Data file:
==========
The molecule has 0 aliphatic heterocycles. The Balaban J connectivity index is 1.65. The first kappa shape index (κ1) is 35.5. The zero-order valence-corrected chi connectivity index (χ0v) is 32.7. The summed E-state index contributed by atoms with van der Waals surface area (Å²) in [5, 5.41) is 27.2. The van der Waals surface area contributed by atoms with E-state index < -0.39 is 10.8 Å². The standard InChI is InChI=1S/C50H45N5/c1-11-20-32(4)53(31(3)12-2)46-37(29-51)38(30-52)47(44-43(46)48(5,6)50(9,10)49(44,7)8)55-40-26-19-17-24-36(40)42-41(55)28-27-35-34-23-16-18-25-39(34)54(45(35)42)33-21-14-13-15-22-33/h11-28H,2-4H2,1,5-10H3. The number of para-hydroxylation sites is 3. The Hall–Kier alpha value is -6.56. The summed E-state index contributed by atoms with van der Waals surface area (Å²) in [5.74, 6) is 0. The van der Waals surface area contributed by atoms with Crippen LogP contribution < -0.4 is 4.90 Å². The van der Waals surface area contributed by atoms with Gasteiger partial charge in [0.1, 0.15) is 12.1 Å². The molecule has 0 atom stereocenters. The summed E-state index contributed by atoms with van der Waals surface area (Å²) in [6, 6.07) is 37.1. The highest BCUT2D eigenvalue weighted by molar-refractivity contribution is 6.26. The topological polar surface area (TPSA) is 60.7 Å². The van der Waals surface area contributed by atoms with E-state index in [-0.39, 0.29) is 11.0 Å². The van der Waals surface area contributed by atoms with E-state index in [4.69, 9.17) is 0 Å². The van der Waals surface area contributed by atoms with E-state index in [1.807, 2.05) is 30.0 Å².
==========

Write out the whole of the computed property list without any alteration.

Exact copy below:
The molecule has 0 aliphatic heterocycles. The Balaban J connectivity index is 1.65. The first kappa shape index (κ1) is 35.5. The zero-order valence-corrected chi connectivity index (χ0v) is 32.7. The summed E-state index contributed by atoms with van der Waals surface area (Å²) in [5, 5.41) is 27.2. The van der Waals surface area contributed by atoms with E-state index < -0.39 is 10.8 Å². The standard InChI is InChI=1S/C50H45N5/c1-11-20-32(4)53(31(3)12-2)46-37(29-51)38(30-52)47(44-43(46)48(5,6)50(9,10)49(44,7)8)55-40-26-19-17-24-36(40)42-41(55)28-27-35-34-23-16-18-25-39(34)54(45(35)42)33-21-14-13-15-22-33/h11-28H,2-4H2,1,5-10H3. The number of para-hydroxylation sites is 3. The Hall–Kier alpha value is -6.56. The summed E-state index contributed by atoms with van der Waals surface area (Å²) in [5.74, 6) is 0. The van der Waals surface area contributed by atoms with Crippen LogP contribution < -0.4 is 4.90 Å². The van der Waals surface area contributed by atoms with Gasteiger partial charge in [0.1, 0.15) is 12.1 Å². The molecule has 0 atom stereocenters. The summed E-state index contributed by atoms with van der Waals surface area (Å²) in [6, 6.07) is 37.1. The highest BCUT2D eigenvalue weighted by molar-refractivity contribution is 6.26. The topological polar surface area (TPSA) is 60.7 Å². The van der Waals surface area contributed by atoms with E-state index in [-0.39, 0.29) is 11.0 Å². The van der Waals surface area contributed by atoms with E-state index in [4.69, 9.17) is 0 Å². The van der Waals surface area contributed by atoms with E-state index in [1.807, 2.05) is 30.0 Å².